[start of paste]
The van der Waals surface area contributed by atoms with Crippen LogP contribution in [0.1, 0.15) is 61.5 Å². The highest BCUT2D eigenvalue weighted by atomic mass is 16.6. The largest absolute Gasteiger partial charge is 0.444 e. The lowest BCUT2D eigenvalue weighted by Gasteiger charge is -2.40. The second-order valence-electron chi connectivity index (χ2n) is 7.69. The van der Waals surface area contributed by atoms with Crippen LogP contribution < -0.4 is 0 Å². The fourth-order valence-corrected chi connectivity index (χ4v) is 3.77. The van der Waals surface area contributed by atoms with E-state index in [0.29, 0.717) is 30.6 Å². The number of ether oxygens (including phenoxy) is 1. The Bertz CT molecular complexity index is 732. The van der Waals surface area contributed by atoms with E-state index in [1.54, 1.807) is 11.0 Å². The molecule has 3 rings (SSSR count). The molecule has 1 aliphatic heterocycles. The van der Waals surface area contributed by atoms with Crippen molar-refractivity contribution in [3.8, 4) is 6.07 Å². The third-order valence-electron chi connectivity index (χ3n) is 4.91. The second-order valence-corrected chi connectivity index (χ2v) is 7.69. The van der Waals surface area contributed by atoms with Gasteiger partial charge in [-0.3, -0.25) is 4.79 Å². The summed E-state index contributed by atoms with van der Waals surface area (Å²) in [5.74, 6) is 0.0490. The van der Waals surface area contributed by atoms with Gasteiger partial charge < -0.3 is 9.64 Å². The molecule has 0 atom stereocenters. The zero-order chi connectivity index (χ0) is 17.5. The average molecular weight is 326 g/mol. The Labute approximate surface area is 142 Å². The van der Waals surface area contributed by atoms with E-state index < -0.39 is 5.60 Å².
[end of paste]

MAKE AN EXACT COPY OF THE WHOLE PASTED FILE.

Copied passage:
The van der Waals surface area contributed by atoms with Crippen LogP contribution in [0.1, 0.15) is 61.5 Å². The highest BCUT2D eigenvalue weighted by atomic mass is 16.6. The largest absolute Gasteiger partial charge is 0.444 e. The lowest BCUT2D eigenvalue weighted by Gasteiger charge is -2.40. The second-order valence-electron chi connectivity index (χ2n) is 7.69. The van der Waals surface area contributed by atoms with Crippen LogP contribution < -0.4 is 0 Å². The fourth-order valence-corrected chi connectivity index (χ4v) is 3.77. The van der Waals surface area contributed by atoms with E-state index in [0.29, 0.717) is 30.6 Å². The number of ether oxygens (including phenoxy) is 1. The Bertz CT molecular complexity index is 732. The van der Waals surface area contributed by atoms with E-state index in [1.54, 1.807) is 11.0 Å². The molecule has 3 rings (SSSR count). The molecule has 1 aliphatic heterocycles. The van der Waals surface area contributed by atoms with Crippen molar-refractivity contribution in [3.8, 4) is 6.07 Å². The third-order valence-electron chi connectivity index (χ3n) is 4.91. The second-order valence-corrected chi connectivity index (χ2v) is 7.69. The van der Waals surface area contributed by atoms with Gasteiger partial charge in [-0.3, -0.25) is 4.79 Å². The summed E-state index contributed by atoms with van der Waals surface area (Å²) in [5.74, 6) is 0.0490. The van der Waals surface area contributed by atoms with Gasteiger partial charge < -0.3 is 9.64 Å². The molecule has 0 atom stereocenters. The zero-order chi connectivity index (χ0) is 17.5. The average molecular weight is 326 g/mol. The Labute approximate surface area is 142 Å². The van der Waals surface area contributed by atoms with E-state index < -0.39 is 5.60 Å².